■ The poorly written letter cited above is not an isolated example. Jones seems to be unable to communicate effectively. When he sends a letter to alumni hoping to calm them down, he angers them. Despite months of preparation he was unable to effectively communicate exactly what the plans were for the use of the phrase “Ole Miss,” the delightful English phrase used to describe both our campus and the wife of a gentleman. We have an administrator who can neither communicate nor administrate effectively. But he certainly does a good job of sowing seeds of despair and dissension.
    Ole Miss doesn’t need a new name. It doesn’t need a Vice-Chancellor of Grievances and Quota Demands. It doesn’t need to rename the short road leading to the Confederate cemetery.
    What Ole Miss does need is a new chancellor. Soon.

Thursday, July 31, 2014

We rent bikes in Karlsruhe and head to Lindau to start our trip

    Lucy and I finally rented our bikes and got ready to start our adventure in earnest.
    Our original plan was for us to start two days earlier in Chur, Switzerland. My hope was to rent or even buy a bike in Heidelburg, Germany, and then travel to Chur to start our trip.
    We arrived in Heidelburg on a Saturday and nothing was open. I had decided that if I couldn’t buy or rent a bike in Heidelburg I would just rent from the Swiss rail station in Chur. But the cost was simply outrageous, so we waited until Monday and rented a bike in Karlsruhe from a guy operating as Mike’s Bikes. The cost for two bikes for almost two weeks was 230 euros, which was just a little more than half of what we would have had to pay if we had tried to rent in Switzerland.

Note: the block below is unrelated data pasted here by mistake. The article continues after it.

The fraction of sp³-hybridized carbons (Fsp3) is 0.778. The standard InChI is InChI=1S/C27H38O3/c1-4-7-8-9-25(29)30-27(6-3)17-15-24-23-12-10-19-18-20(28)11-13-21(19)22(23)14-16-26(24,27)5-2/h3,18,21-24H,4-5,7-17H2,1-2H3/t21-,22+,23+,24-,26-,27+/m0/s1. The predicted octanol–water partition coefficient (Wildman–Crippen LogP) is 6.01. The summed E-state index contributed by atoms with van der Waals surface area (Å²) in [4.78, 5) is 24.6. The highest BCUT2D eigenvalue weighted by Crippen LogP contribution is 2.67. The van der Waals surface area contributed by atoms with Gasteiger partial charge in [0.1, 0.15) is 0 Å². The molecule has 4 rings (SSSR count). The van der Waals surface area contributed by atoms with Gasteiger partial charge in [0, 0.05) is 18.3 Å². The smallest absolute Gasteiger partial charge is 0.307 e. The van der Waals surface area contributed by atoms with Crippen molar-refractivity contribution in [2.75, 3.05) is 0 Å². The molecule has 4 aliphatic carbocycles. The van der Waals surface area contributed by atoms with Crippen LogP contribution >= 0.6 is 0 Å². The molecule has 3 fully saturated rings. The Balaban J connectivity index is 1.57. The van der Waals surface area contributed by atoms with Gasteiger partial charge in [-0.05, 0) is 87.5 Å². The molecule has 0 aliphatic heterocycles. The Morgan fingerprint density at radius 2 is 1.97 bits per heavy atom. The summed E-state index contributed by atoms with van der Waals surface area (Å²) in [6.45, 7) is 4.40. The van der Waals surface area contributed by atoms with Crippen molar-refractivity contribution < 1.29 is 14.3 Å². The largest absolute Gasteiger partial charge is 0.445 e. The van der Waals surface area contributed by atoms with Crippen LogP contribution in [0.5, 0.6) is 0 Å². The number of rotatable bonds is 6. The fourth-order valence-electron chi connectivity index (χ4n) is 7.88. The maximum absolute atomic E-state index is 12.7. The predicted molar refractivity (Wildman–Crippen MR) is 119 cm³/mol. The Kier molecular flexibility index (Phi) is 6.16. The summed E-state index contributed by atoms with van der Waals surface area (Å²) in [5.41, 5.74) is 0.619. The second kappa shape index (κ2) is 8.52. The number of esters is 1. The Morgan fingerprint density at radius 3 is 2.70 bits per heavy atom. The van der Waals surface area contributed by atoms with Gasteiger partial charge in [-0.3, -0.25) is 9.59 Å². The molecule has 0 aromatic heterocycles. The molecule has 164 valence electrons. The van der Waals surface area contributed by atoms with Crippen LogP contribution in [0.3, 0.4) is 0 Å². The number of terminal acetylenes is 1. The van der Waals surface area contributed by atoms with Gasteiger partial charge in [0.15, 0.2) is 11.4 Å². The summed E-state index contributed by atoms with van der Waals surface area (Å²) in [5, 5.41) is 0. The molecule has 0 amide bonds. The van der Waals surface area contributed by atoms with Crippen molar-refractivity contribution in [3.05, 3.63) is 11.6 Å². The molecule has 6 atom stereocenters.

"Mike's" real name is Martin
    Mike's real name is Martin; he explained the Mike thing to me but I didn't understand. He rents mostly Giant brand bikes, which are considered a cheaper model, which is just fine by me. Those wanting to pay more for a fancier bike can look elsewhere. He has a lot of bikes, and with advance notice could easily equip a group of 40 or more.
    This fee included use of two waterproof panniers, as my bags were too large for the Bushwacker grocery panniers that I brought with me. The Bushwackers worked great for Lucy, though. I’m going to devote a full blog post to this, and carrying one’s belongings while biking is a pretty darn important thing.
    Fortunately our stays in the Heidelburg area didn’t cost much. For our first night in Heidelburg we stayed at the Crowne Plaza on an 80-euro advance purchase rate. A bit high for me but the hotel was near the old town. There was a barber shop connected to the hotel and I got a much-needed haircut, as my hair was getting really sweaty from the heat.
    The next night I used Club Carlson points for a free night in Heppeheim; I was cheated, as I paid extra points for a superior room and didn’t get it. The next night I used a Marriott Rewards certificate for a free night in Karlsruhe. As far as we could tell there was nothing in Karlsruhe but cheap bike rentals, but feel free to make your own judgments.
    Yesterday we got a late start after renting our bikes and headed to Lindau, a little jut-out almost-island on the Bodensea, also known as Lake Constance. Our hotel cost 80 euros, and is one of the few that I’ve had to pony up the money for. The breakfast was nice, but there was no air conditioning. Our room had neither a bathroom nor shower. The location was nice, though